Equine Herpesvirus-1 (EHV-1) has recently been identified in horses primarily in eastern Minnesota and in N Western Wisconsin. The WI Department of Agriculture, Trade and Consumer Protection (DATCP) is in communication with WI veterinarians and will continue to update them on the status of the EHV-1 outbreak.
EHV-1 is a contagious virus that can cause respiratory disease, abortion and in some cases neurologic disease. While it is not uncommon to see EHV-1, it isn’t typical to see several cases in which the horses show neurologic symptoms from the disease. Common symptoms of the neurologic form of EHV-1 include weakness, lack of coordination and difficulty urinating. If these symptoms are noticed, a horse owner should immediately isolate the horse from other horses on the property and have the horse examined by a veterinarian. The incubation period for EHV-1 is 7-10 days. Horses who have been exposed may develop a fever and be shedding the virus, but may not be showing other symptoms of the disease yet. Thus, monitor your horse’s health by taking temperatures 2X day, especially if they may have been exposed to the disease.
EHV-1 is usually spread between horses in close contact with each other via nasal secretions or from the sharing of the same feed or water buckets. Transporting horses to shows, clinics, training sessions, lessons, or other gatherings of horses may increase the risk of exposure to the disease. Thus, restricting or limiting travel to activities where horses will be in contact with other horses provides the most effective way to reduce the spread to the disease. The Wisconsin state veterinarian is recommending that any horse with a fever or horse showing symptoms of disease such as a respiratory infection should be kept at home.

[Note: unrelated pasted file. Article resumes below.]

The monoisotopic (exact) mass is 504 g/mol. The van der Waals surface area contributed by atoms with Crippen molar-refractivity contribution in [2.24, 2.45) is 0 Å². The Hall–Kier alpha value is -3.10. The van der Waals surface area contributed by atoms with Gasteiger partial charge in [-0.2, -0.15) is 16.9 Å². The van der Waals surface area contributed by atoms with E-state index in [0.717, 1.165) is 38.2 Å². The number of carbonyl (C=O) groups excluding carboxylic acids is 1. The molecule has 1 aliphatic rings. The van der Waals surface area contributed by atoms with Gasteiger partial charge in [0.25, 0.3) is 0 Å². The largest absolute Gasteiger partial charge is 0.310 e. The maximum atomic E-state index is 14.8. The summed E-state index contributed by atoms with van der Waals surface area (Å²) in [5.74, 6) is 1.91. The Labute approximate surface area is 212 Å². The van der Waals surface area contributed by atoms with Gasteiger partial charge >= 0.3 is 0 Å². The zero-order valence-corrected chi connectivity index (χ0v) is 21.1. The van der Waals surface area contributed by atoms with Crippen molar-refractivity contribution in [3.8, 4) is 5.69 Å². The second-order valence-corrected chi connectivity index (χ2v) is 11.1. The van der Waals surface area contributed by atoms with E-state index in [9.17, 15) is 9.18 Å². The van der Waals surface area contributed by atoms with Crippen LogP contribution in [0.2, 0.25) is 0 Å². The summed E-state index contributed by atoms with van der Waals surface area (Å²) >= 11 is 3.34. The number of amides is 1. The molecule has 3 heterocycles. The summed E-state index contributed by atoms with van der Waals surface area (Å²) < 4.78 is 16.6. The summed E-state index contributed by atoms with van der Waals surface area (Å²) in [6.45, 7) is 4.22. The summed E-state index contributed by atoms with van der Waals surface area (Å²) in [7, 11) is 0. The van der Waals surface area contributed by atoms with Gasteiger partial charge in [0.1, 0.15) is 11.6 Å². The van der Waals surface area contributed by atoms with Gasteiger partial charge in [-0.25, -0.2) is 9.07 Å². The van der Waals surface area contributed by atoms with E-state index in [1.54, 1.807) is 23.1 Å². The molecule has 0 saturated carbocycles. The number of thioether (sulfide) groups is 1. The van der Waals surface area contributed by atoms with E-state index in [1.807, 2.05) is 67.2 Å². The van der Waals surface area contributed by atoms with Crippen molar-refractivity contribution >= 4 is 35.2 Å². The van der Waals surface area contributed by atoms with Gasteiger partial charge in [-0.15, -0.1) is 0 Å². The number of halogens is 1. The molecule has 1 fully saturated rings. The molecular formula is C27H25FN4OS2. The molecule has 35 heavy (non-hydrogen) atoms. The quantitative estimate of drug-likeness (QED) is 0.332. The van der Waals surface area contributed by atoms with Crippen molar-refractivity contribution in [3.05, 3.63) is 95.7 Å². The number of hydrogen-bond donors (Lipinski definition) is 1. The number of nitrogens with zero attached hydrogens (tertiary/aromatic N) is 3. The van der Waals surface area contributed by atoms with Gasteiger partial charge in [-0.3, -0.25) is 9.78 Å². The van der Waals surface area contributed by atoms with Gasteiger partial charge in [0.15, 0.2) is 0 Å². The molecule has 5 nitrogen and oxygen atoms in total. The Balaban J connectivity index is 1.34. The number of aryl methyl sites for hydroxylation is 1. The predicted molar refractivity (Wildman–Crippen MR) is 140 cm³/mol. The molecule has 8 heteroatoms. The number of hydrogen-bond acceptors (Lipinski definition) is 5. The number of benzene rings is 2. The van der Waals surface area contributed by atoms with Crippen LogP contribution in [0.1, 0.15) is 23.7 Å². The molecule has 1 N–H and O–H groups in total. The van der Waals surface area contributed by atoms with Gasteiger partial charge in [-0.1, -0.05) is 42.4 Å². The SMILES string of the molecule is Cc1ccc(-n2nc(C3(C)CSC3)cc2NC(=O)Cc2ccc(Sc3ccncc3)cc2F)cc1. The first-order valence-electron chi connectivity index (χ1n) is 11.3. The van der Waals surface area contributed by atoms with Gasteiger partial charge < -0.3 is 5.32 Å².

Although humans cannot be infected by the disease, they can aid in spreading it to other horses. People in communication with horses (especially affected horses or horses that may have been exposed) should practice good biosecurity procedures when working with different horses and between horse farms; including farriers, trainers, etc. The virus does not survive long in the environment or on people and can be easily killed by disinfectants and drying. See USDA biosecurity brochure for further details.
Limit horse-to-horse contact.
- Limit horse to human to horse contact.
- Avoid use of communal water sources.
- Avoid sharing of equipment unless thoroughly cleaned and disinfected between uses.
- Monitor your horse for clinical signs of disease and report any temperature over 102o F to a veterinarian.
WI DATCP will continue to update veterinarians as the situation evolves. If you have planned horse activities in the near future, please communicate with your local veterinarian to discuss the current EHV-1 status for your area to assess the level of risk associated for that specific activity.
Additional information can be located at these sites.
California EHV-1 fact sheet http://www.cdfa.ca.gov/ahfss/Animal_Health/pdfs/Equine_EHMbrochure.pdf
MN Board of Animal Health EHV-1 Q&A http://www.cvm.umn.edu/umec/EHV1info/home.html
If you desire any more information, please contact
JoAnn (Liv) Sandberg
Equine Extension Specialist
287 Animal Sciences
Madison, WI 53706